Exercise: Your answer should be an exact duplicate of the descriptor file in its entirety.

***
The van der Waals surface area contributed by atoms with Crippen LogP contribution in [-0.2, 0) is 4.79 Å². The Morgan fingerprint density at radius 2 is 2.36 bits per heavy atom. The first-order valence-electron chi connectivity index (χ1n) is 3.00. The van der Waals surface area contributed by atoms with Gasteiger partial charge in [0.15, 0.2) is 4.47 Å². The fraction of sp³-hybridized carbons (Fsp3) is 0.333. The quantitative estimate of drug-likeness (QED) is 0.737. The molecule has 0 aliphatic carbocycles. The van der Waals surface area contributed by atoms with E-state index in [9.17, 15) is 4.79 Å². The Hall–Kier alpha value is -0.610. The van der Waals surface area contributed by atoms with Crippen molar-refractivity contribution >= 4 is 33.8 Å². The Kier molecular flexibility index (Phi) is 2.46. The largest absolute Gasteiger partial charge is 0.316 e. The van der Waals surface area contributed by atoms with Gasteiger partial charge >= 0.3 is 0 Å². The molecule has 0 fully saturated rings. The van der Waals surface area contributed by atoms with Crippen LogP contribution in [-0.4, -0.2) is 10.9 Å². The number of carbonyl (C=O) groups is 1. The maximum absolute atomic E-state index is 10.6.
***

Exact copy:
The van der Waals surface area contributed by atoms with Crippen LogP contribution in [-0.2, 0) is 4.79 Å². The Morgan fingerprint density at radius 2 is 2.36 bits per heavy atom. The first-order valence-electron chi connectivity index (χ1n) is 3.00. The van der Waals surface area contributed by atoms with Gasteiger partial charge in [0.15, 0.2) is 4.47 Å². The fraction of sp³-hybridized carbons (Fsp3) is 0.333. The quantitative estimate of drug-likeness (QED) is 0.737. The molecule has 0 aliphatic carbocycles. The van der Waals surface area contributed by atoms with E-state index in [9.17, 15) is 4.79 Å². The Hall–Kier alpha value is -0.610. The van der Waals surface area contributed by atoms with Crippen molar-refractivity contribution >= 4 is 33.8 Å². The Kier molecular flexibility index (Phi) is 2.46. The largest absolute Gasteiger partial charge is 0.316 e. The van der Waals surface area contributed by atoms with Gasteiger partial charge >= 0.3 is 0 Å². The molecule has 0 fully saturated rings. The van der Waals surface area contributed by atoms with Crippen LogP contribution in [-0.4, -0.2) is 10.9 Å². The number of carbonyl (C=O) groups is 1. The maximum absolute atomic E-state index is 10.6.